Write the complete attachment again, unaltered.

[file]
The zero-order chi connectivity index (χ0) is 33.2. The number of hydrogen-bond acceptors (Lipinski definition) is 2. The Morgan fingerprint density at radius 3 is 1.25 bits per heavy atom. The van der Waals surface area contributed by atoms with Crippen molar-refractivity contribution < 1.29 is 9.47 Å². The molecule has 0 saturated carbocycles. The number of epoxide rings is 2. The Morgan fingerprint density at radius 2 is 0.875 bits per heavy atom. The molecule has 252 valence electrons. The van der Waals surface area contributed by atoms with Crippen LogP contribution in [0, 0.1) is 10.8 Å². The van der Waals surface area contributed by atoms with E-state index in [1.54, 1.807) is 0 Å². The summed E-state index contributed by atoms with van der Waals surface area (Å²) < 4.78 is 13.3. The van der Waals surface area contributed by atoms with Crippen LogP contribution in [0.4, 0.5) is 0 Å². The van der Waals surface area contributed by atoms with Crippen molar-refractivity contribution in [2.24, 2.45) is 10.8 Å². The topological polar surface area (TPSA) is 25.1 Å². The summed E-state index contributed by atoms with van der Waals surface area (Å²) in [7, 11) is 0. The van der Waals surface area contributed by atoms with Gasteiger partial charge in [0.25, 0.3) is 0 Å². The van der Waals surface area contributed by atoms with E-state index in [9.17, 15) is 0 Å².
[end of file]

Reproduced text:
The zero-order chi connectivity index (χ0) is 33.2. The number of hydrogen-bond acceptors (Lipinski definition) is 2. The Morgan fingerprint density at radius 3 is 1.25 bits per heavy atom. The van der Waals surface area contributed by atoms with Crippen molar-refractivity contribution < 1.29 is 9.47 Å². The molecule has 0 saturated carbocycles. The number of epoxide rings is 2. The Morgan fingerprint density at radius 2 is 0.875 bits per heavy atom. The molecule has 252 valence electrons. The van der Waals surface area contributed by atoms with Crippen LogP contribution in [0, 0.1) is 10.8 Å². The van der Waals surface area contributed by atoms with E-state index in [1.54, 1.807) is 0 Å². The summed E-state index contributed by atoms with van der Waals surface area (Å²) < 4.78 is 13.3. The van der Waals surface area contributed by atoms with Crippen LogP contribution in [0.4, 0.5) is 0 Å². The van der Waals surface area contributed by atoms with Crippen molar-refractivity contribution in [2.24, 2.45) is 10.8 Å². The topological polar surface area (TPSA) is 25.1 Å². The summed E-state index contributed by atoms with van der Waals surface area (Å²) in [7, 11) is 0. The van der Waals surface area contributed by atoms with Gasteiger partial charge in [0.25, 0.3) is 0 Å². The van der Waals surface area contributed by atoms with E-state index in [9.17, 15) is 0 Å².